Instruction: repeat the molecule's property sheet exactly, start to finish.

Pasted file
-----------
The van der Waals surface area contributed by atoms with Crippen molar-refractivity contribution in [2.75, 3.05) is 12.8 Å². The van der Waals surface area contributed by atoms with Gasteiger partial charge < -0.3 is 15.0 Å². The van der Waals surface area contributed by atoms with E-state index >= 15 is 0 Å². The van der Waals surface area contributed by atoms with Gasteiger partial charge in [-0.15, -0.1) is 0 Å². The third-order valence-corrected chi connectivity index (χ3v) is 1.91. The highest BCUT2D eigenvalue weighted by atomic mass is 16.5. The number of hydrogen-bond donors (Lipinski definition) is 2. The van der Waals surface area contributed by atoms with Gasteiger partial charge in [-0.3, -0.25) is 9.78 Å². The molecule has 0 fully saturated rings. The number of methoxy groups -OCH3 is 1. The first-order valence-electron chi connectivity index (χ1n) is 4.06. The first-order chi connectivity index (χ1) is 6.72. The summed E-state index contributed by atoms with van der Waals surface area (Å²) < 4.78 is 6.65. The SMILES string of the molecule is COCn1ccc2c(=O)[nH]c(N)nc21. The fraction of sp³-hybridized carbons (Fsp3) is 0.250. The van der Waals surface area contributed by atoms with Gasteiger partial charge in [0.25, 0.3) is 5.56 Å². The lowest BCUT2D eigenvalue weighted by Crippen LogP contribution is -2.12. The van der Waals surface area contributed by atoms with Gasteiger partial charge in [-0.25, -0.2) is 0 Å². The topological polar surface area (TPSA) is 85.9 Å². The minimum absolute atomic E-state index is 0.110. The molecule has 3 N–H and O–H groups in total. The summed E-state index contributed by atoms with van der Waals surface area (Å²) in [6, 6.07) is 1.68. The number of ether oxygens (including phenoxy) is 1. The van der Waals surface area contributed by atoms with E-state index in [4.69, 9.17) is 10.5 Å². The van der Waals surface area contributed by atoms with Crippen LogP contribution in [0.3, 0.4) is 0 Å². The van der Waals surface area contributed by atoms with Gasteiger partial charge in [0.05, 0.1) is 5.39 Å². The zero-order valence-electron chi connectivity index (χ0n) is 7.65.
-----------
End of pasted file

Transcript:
The van der Waals surface area contributed by atoms with Crippen molar-refractivity contribution in [2.75, 3.05) is 12.8 Å². The van der Waals surface area contributed by atoms with Gasteiger partial charge < -0.3 is 15.0 Å². The van der Waals surface area contributed by atoms with E-state index >= 15 is 0 Å². The van der Waals surface area contributed by atoms with Gasteiger partial charge in [-0.15, -0.1) is 0 Å². The third-order valence-corrected chi connectivity index (χ3v) is 1.91. The highest BCUT2D eigenvalue weighted by atomic mass is 16.5. The number of hydrogen-bond donors (Lipinski definition) is 2. The van der Waals surface area contributed by atoms with Gasteiger partial charge in [-0.3, -0.25) is 9.78 Å². The molecule has 0 fully saturated rings. The number of methoxy groups -OCH3 is 1. The first-order valence-electron chi connectivity index (χ1n) is 4.06. The first-order chi connectivity index (χ1) is 6.72. The summed E-state index contributed by atoms with van der Waals surface area (Å²) < 4.78 is 6.65. The SMILES string of the molecule is COCn1ccc2c(=O)[nH]c(N)nc21. The fraction of sp³-hybridized carbons (Fsp3) is 0.250. The van der Waals surface area contributed by atoms with Gasteiger partial charge in [0.25, 0.3) is 5.56 Å². The lowest BCUT2D eigenvalue weighted by Crippen LogP contribution is -2.12. The van der Waals surface area contributed by atoms with Gasteiger partial charge in [-0.25, -0.2) is 0 Å². The topological polar surface area (TPSA) is 85.9 Å². The minimum absolute atomic E-state index is 0.110. The molecule has 3 N–H and O–H groups in total. The summed E-state index contributed by atoms with van der Waals surface area (Å²) in [6, 6.07) is 1.68. The number of ether oxygens (including phenoxy) is 1. The van der Waals surface area contributed by atoms with E-state index in [4.69, 9.17) is 10.5 Å². The van der Waals surface area contributed by atoms with Crippen LogP contribution in [0.3, 0.4) is 0 Å². The van der Waals surface area contributed by atoms with Gasteiger partial charge in [0.05, 0.1) is 5.39 Å². The zero-order valence-electron chi connectivity index (χ0n) is 7.65.